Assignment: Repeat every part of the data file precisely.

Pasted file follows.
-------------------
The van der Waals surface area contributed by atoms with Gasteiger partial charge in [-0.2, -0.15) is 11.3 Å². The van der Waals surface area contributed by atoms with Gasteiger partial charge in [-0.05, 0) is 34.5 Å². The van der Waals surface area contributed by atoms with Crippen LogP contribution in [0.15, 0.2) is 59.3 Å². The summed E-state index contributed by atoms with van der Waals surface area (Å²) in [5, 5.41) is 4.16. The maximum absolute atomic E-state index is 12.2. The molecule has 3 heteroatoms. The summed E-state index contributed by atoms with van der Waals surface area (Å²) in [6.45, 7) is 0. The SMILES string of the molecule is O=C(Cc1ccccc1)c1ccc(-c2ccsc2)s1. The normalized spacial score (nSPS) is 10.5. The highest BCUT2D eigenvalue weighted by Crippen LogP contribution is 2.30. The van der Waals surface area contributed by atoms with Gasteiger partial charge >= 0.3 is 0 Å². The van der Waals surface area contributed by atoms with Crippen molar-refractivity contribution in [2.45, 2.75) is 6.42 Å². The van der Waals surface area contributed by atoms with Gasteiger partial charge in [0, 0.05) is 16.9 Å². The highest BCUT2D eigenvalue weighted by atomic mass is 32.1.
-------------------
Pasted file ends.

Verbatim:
The van der Waals surface area contributed by atoms with Gasteiger partial charge in [-0.2, -0.15) is 11.3 Å². The van der Waals surface area contributed by atoms with Gasteiger partial charge in [-0.05, 0) is 34.5 Å². The van der Waals surface area contributed by atoms with Crippen LogP contribution in [0.15, 0.2) is 59.3 Å². The summed E-state index contributed by atoms with van der Waals surface area (Å²) in [5, 5.41) is 4.16. The maximum absolute atomic E-state index is 12.2. The molecule has 3 heteroatoms. The summed E-state index contributed by atoms with van der Waals surface area (Å²) in [6.45, 7) is 0. The SMILES string of the molecule is O=C(Cc1ccccc1)c1ccc(-c2ccsc2)s1. The normalized spacial score (nSPS) is 10.5. The highest BCUT2D eigenvalue weighted by Crippen LogP contribution is 2.30. The van der Waals surface area contributed by atoms with Gasteiger partial charge >= 0.3 is 0 Å². The van der Waals surface area contributed by atoms with Crippen molar-refractivity contribution in [2.45, 2.75) is 6.42 Å². The van der Waals surface area contributed by atoms with Gasteiger partial charge in [0, 0.05) is 16.9 Å². The highest BCUT2D eigenvalue weighted by atomic mass is 32.1.